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Page 29

“I don’t care about your money.”

“I know that, damn it.” Now he began to sound disgruntled. “It’s one of the reasons I’ve got to have you.”

“Have?”

“Marry.”

Frowning, Livia began to slide off him, but Gideon grasped her h*ps and made her stay. “It’s worth considering, isn’t it?” he asked.

“Not when we’ve known each other for little more than a fortnight!”

“Then tell me how long a courtship you want. I can wait.”

“You have to go back to New York.”

“I can wait,” he repeated stubbornly.

Sighing, Livia lowered her face to his chest and rested her cheek against the crisp, curling hair. She forced herself to be honest. “Nothing would induce me to marry you, my darling.”

Gideon’s arms went around her then. He held her a little too tightly, and ran his hands over her back in a long, supplicating stroke. “Why not?”

“Because I care for you too much to watch you destroy yourself.”

She felt the sudden tension in the long body beneath hers. Again she moved to roll away from him, expecting that this time he would let her go. But his arm tightened around her slender back, and one hand came to press her head more firmly against his chest. Resignation flattened his tone. “You want me to stop drinking.”

“No—I want no part of that decision.”

“But you would consider marrying me if I didn’t drink?” At her long hesitation, he urged her to raise her head and look at him.

“Yes,” she said reluctantly. “In that case, I would probably consider it.”

Gideon’s expression was shuttered, his mouth twisting as if he were looking inside himself and was dissatisfied with what he saw. “I don’t know if I can stop,” he muttered with a frankness that she admired, even if the words were unwelcome. “I don’t even know if I want to. I’d rather just keep drinking, and have you as well.”

“You can’t,” she said flatly. “Even if you are a Shaw.”

Gideon turned to his side, holding her head in the crook of his arm as he looked down at her. “I would give you everything you’ve ever wanted. I would take you anywhere in the world. Anything you asked for—”

“It would come between us, eventually.” Livia began to wonder if she weren’t insane, turning down a proposal from him when most women would have fallen to their knees in gratitude. A tremulous smile came to her lips as she saw his expression. Clearly he was not a man accustomed to being refused for any reason. “Let’s just enjoy the time that we have together now. I’ll be returning to Stony Cross in a few days, but until then—”

“A few days? No, stay longer, and go back with me.”

She shook her head. “It wouldn’t do for us to travel together—people would talk.”

“I don’t give a damn.” Desperation threaded through his voice. “Just take me as I am, Livia.”

“Perhaps I could, if I cared less,” she returned, keeping her eyes closed as he brushed his lips over her delicate lids, her lashes, her hot cheeks, the tip of her nose.

“But I won’t subject myself to the process of losing you little by little, until you’ve either killed yourself or become someone that I don’t recognize.”

Gideon drew back and gave her a sullen stare. “At least tell me one thing—do you love me?”

Livia remained silent, uncertain whether the admission would make things better or worse.

“I have to know,” Gideon said, his mouth twisting with self-derision as he heard the plea in his own voice. “If I’m to change my life for you, I’ve got to have some hope.”

“I don’t want you to change your life for me. You’ll have to make the same decision every day, over and over—it must be for yourself alone. Otherwise you will come to resent me.”

She saw how much he wanted to argue with her. Instead he settled beside her, loosely wrapping his arm around her waist. “I don’t want to lose you,” he whispered.

Stroking the back of his hand, Livia sighed. “I’ve been adrift for so long, ever since Amberley’s death, and now I’m finally ready to start living again. You came along just at the time I needed you, and for that I will always remember you with fondness and gratitude.”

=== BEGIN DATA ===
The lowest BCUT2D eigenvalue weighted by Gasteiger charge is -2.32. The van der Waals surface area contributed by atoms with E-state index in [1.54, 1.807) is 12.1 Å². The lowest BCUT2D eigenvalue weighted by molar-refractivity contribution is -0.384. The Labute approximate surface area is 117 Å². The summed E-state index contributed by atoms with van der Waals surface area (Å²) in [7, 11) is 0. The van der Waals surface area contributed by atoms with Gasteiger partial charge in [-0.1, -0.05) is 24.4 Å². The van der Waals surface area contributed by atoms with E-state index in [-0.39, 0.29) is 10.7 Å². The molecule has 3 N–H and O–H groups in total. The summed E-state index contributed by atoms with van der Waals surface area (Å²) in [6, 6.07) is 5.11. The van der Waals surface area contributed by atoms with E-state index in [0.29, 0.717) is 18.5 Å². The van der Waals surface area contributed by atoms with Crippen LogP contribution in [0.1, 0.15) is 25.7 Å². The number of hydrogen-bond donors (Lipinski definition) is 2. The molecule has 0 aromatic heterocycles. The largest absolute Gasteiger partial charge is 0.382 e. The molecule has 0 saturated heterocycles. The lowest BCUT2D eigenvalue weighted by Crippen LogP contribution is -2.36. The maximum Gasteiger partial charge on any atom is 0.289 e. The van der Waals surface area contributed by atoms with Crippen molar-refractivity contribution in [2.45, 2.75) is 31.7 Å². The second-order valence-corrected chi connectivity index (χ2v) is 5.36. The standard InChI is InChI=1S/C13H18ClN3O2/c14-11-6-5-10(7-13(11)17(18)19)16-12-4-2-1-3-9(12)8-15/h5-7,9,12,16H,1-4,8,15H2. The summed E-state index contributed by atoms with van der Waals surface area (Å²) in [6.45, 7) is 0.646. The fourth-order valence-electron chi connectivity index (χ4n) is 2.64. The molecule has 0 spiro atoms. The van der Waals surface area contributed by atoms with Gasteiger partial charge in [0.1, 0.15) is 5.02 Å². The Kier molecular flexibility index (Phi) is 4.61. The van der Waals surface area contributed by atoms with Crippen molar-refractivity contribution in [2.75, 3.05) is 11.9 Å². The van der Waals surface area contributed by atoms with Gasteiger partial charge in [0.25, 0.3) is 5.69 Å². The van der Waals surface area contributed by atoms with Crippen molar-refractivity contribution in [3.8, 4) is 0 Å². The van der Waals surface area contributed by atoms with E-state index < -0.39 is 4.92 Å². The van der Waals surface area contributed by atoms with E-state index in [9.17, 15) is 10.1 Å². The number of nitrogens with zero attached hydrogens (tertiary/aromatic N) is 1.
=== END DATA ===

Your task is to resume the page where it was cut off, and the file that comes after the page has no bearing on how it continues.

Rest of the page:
“Fondness?” he repeated, his mouth twisting. “Gratitude?”

“I’m not going to admit that I feel anything more than that. It would be a form of coercion.”

Grumbling beneath his breath, Gideon rose above her. “Maybe I should test your resolve.”

“You’re welcome to try,” Livia said, but instead of sounding flirtatious, her voice was melancholy, and she found herself wrapping him in her arms and legs as if she could somehow protect him from the demons within himself.

Aline sighed as she extracted yet another sheet of cream paper from the drawer of her writing desk and wiped the quill of her pen with a square of black felt. Nearly a dozen letters were piled in front of her, from friends and relatives who were doubtless peeved at her lateness in replying. However, one could not simply dash off a conveniently quick reply. Letter writing was an art that demanded close attention to detail. One had to convey the latest news with style and verve…and if there had been a lack of noteworthy events to write about, one had to be creatively amusing, or philosophical.

Aline frowned at the three letters that she had already finished. So far she had described minor household complaints, related some choice bits of gossip, and even given commentary on the recent weather. “How skillful I’ve become at talking about everything but the truth,” she commented to herself with a mocking smile. But she doubted that her real news would be music to the ears of her relatives…I have recently taken a lover, and have participated in two decidedly torrid encounters, in the forest and in my bedroom cabinet. My sister Livia is enjoying good health, and is currently on a visit to London, where at this moment she is probably rolling in bed with a perpetually inebriated American…

Picturing how such a missive would be received by her starchy cousin Georgina, or Great-Aunt Maude, Aline stifled a grin.

Her brother’s voice came from the doorway, providing a welcome interruption. “Good God. You must be at a complete loss for something to do, if you’ve resorted to writing letters.”

She glanced up at Marcus with a teasing smile. “Spoken by the one person on earth who is more abominable at correspondence than I.”

“I despise every aspect of it,” Marcus admitted. “In fact, the only thing worse than writing a letter is receiving one—God knows why anyone would think I would be interested in the minutiae of his or her life.”

Continuing to smile, Aline set down her pen and glanced at a tiny smudge of ink on the tip of her finger. “Is there something you want, dear? I beg you, do something to rescue me from this unbearable tedium.”

“No need to beg. Rescue is at hand…or at least a convenient distraction.” He showed her the sealed letter in his hand, while an odd expression crossed his face. “A delivery has arrived from London. This came with it.”

“All the way from London? If it’s the oysters we sent for, they’re two days early—”

“It’s not oysters.” Marcus strode to the doorway and gestured to her. “The delivery is for you. Come to the entrance hall.”